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German translation of “have”

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have

verb /hӕv/ ( 3rd person singular present tense has /hӕz/, past tense, past participle had /hӕd/, short forms I’ve /ӕiv/, you’ve /juːv/, he’s /hiːz/, she’s /ʃiːz/, it’s /its/, we’ve /wiːv/, they’ve /ðeiv/, I’d /aid/, you’d /juːd/, he’d /hiːd/, she’d /ʃiːd/, it’d /ˈitəd/, we’d /wiːd/, they’d /ðeid/, negative short forms hadn’t /ˈhӕdnt/, hasn’t /ˈhӕznt/, haven’t /ˈhӕvnt/)
used with past participle of other verbs to show that an action is in the indefinite past and has been completed
Imperfekt
I’ve bought a new dictionary Has he gone yet?
(also have got) to hold or possess (something which belongs to oneself or to someone else)
haben
I have a book of yours at home He’s got your book I don’t have any books by Sir Walter Scott.
(also have got) to possess something as part of oneself or in some way connected with oneself
haben
She has blue eyes Our house has six rooms I’ve got a pain in my stomach.
(sometimes with back) to receive or get
bekommen
Have you had any news of your brother? Thank you for lending me the book – you can have it back next week.
to produce
haben, bekommen
He does have some good ideas She has had a baby.
to cause to be done
lassen
I’m having a tooth (taken) out Have Turner come and see me.
to enjoy or suffer
haben
We had a lovely holiday.
to do or take
nehmen, machen
I’ll have a drink Let me have a try.
to allow
zulassen
I will not have you wearing clothes like that!
(with back, in, roundetc) to ask to one’s house as a guest or to do a job
einladen, kommen lassen
We’re having friends round for dinner We’re having someone in to paint this room.
to think or feel
haben
I have some doubts about this project.
to trick
übers Ohr hauen
You’ve been had!
has-been noun a person who is no longer famous and important.
der/die Gestrige
He used to be quite a famous comedian, but now he is a has-been.
have done with to stop or put an end to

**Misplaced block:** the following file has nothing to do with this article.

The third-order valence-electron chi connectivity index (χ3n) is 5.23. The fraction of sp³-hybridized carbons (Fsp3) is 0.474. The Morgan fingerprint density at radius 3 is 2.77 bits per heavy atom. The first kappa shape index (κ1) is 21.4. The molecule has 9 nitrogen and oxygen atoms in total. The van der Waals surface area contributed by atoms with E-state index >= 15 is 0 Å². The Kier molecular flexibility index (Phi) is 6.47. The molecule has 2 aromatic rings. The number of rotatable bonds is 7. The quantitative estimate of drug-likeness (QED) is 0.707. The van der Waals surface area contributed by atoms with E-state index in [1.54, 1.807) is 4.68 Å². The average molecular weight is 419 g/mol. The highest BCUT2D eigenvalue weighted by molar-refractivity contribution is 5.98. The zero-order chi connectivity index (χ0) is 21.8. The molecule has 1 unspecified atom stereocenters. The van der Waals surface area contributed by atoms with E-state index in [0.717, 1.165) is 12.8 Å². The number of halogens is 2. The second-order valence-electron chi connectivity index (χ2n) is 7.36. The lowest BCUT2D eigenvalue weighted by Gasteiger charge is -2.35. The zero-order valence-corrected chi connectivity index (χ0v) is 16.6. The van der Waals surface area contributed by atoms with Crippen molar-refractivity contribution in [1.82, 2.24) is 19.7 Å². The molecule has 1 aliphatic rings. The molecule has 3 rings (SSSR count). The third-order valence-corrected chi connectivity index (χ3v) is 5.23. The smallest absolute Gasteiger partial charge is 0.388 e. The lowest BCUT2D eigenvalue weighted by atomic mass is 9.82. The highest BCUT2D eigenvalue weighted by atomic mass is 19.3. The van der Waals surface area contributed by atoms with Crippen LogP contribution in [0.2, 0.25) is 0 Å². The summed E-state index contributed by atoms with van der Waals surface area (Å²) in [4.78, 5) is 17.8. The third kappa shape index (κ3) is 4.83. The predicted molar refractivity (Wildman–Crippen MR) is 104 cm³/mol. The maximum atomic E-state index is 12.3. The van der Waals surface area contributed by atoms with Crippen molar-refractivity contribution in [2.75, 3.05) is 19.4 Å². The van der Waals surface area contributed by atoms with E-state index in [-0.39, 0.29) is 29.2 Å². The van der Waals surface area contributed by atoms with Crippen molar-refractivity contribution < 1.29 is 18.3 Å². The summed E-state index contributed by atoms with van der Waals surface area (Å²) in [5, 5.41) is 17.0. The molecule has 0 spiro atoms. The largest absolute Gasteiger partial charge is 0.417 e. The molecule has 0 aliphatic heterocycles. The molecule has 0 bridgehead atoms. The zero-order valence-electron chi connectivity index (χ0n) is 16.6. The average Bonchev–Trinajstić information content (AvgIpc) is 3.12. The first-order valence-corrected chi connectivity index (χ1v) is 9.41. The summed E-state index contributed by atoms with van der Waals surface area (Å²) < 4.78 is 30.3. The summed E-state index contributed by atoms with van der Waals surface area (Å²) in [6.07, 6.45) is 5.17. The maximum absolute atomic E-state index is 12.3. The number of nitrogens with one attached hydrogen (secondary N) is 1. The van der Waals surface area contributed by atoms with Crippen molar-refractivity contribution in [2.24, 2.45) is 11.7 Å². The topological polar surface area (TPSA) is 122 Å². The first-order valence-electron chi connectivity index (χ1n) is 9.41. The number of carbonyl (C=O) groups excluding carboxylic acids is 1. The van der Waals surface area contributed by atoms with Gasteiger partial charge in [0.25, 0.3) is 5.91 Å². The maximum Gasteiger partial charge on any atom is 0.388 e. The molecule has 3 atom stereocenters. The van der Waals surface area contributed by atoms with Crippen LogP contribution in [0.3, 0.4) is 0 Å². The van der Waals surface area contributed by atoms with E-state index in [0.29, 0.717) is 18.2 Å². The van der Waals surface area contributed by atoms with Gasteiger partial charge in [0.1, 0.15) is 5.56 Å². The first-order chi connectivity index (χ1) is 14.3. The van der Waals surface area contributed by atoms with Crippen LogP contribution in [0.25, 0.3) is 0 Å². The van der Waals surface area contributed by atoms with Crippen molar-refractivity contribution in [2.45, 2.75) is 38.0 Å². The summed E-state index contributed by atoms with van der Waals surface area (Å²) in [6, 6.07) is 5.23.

aufhören
Let’s have done with all this quarrelling.
have had it to be dead, ruined etc
erledigt sein
The bullet went into his brain – he’s had it, I’m afraid.
have it in oneself etc to have the courage or ability to do something
es in sich haben
I hear she told her boss to stop shouting at her – I didn’t think she had it in her.
have it out ( often with with) to argue with (a person) in order to put an end to some disagreement
etwas bereinigen
I’m going to have it out with her once and for all.
have on (also have got on) to wear
anhaben
That’s a nice suit you have on.
to fool (someone)
auf den Arm nehmen
You’re having me on – that’s not really true, is it?
(also have got on) to be busy with
etwas vorhaben
Have you (got) anything on this afternoon?
have to ( also have got to) to be obliged to (do something)
müssen
I don’t want to do this, but I have to Do you have to go so soon? I’ve got to leave soon You didn’t have to do that, did you?
have to do with (a person or thing) ( also have got to do with) to be of importance or concern to (a person or thing)
etwas zu tun haben mit
What have these letters to do with you? Your remarks have (got) nothing to do with the subject we are discussing.
have up ( usually with for) to make (a person) appear in court to answer some charge
jemanden belangen
He was had up for drunken driving.
have what it takes ( also have got what it takes) to have the qualities or ability that one needs to do something
haben, was man braucht zu
He has (got) what it takes to make a good officer.
I have it! ( also I’ve got it!) I have found the answer (to a problem etc).
Ich hab’s!
(Definition of have from the Password English-German Dictionary © 2014 K Dictionaries Ltd)
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